China's smartphone market slows down
The dream is over after first decline in nine quarters
The juggernaut that is the Chinese smartphone market slipped a gear for the first time in 27 months in 2013's fourth quarter, declining 4.3 per cent from the previous three months, according to IDC.
The bean counter’s Asia/Pacific Quarterly Mobile Phone Tracker revealed that 90.8 million units were shipped in the last quarter in China, compared to 94.8 million in 2013 Q3.
The slowdown can be blamed in part on the late switch-on of China Mobile’s 4G network on December 18, which meant 4G handsets couldn’t reach the market in decent numbers until Q1 2014, IDC said.
However, the analyst was confident that good times would continue in the Middle Kingdom – where inexorable rise growth in the past nine quarters has enabled it to become the largest smartphone market in the world.
“There will certainly be future drivers to unlock further smartphone growth in China, as Apple demonstrated with its China Mobile tie-up in January, and the massive device migration to come of phones only supporting 2G and 3G networks to devices supporting 4G networks,” said analyst Melissa Chau in a canned statement.
“However, we are now starting to see a market that is becoming less about capturing the low-hanging fruit of first time smartphone users and moving into the more laborious process of convincing existing users why they should upgrade to this year’s model.”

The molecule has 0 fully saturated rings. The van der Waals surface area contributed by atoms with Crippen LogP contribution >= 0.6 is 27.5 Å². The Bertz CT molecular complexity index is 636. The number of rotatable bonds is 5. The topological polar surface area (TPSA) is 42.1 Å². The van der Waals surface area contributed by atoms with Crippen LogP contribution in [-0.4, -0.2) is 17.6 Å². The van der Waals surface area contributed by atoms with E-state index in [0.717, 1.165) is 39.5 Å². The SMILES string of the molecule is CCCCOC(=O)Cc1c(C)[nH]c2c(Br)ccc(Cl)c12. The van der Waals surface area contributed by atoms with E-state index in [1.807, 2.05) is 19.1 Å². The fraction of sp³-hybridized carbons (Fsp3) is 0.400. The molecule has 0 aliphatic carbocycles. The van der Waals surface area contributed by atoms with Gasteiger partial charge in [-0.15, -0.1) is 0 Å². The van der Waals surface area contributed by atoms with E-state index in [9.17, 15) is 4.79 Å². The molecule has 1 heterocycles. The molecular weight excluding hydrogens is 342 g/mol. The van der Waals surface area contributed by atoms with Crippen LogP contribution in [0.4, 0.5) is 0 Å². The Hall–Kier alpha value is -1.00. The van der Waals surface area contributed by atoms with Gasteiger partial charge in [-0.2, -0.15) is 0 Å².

This slowdown is likely to have a knock-on effect on other markets, as largely domestic Chinese handset players like Xiaomi, Oppo, BBK and, of course, Lenovo, look to expand outside of the Middle Kingdom, she added.
In the future, growth will come from emerging markets such as India, although even coupled with other fast-growing countries such as Indonesia, it’s unlikely to be able to fully take up the slack from a slowing China.
As Chau told El Reg when discussing the Lenovo-Motorola deal recently, we’re likely to see more consolidation in the industry as a result, with “the big players who have scale and work on lower margins pushing out the smaller guys”. ®